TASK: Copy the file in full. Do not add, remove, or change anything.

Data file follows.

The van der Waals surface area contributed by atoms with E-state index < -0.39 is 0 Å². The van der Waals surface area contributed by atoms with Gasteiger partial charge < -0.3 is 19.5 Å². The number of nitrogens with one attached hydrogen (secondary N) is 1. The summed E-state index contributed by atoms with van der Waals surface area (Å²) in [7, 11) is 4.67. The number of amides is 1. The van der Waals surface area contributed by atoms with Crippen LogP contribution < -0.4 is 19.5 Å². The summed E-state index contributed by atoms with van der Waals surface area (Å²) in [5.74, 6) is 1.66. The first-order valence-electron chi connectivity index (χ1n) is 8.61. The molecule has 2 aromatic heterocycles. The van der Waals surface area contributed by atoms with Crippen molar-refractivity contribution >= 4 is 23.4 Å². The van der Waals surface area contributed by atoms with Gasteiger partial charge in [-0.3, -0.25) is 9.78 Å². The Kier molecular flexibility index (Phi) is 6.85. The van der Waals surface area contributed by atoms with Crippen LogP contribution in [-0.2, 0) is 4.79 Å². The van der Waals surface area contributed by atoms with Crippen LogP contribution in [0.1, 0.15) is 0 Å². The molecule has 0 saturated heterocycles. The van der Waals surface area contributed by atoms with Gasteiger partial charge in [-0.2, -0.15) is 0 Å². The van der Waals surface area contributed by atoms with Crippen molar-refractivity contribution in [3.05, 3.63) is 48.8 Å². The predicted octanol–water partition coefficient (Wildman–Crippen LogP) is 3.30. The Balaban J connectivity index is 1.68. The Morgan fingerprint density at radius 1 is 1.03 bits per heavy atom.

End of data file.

The van der Waals surface area contributed by atoms with E-state index < -0.39 is 0 Å². The van der Waals surface area contributed by atoms with Gasteiger partial charge < -0.3 is 19.5 Å². The number of nitrogens with one attached hydrogen (secondary N) is 1. The summed E-state index contributed by atoms with van der Waals surface area (Å²) in [7, 11) is 4.67. The number of amides is 1. The van der Waals surface area contributed by atoms with Crippen LogP contribution < -0.4 is 19.5 Å². The summed E-state index contributed by atoms with van der Waals surface area (Å²) in [5.74, 6) is 1.66. The first-order valence-electron chi connectivity index (χ1n) is 8.61. The molecule has 2 aromatic heterocycles. The van der Waals surface area contributed by atoms with Crippen molar-refractivity contribution >= 4 is 23.4 Å². The van der Waals surface area contributed by atoms with Gasteiger partial charge in [-0.3, -0.25) is 9.78 Å². The Kier molecular flexibility index (Phi) is 6.85. The van der Waals surface area contributed by atoms with Crippen LogP contribution in [-0.2, 0) is 4.79 Å². The van der Waals surface area contributed by atoms with Crippen LogP contribution in [0.1, 0.15) is 0 Å². The molecule has 0 saturated heterocycles. The van der Waals surface area contributed by atoms with Gasteiger partial charge in [-0.2, -0.15) is 0 Å². The van der Waals surface area contributed by atoms with Crippen molar-refractivity contribution in [3.05, 3.63) is 48.8 Å². The predicted octanol–water partition coefficient (Wildman–Crippen LogP) is 3.30. The Balaban J connectivity index is 1.68. The Morgan fingerprint density at radius 1 is 1.03 bits per heavy atom.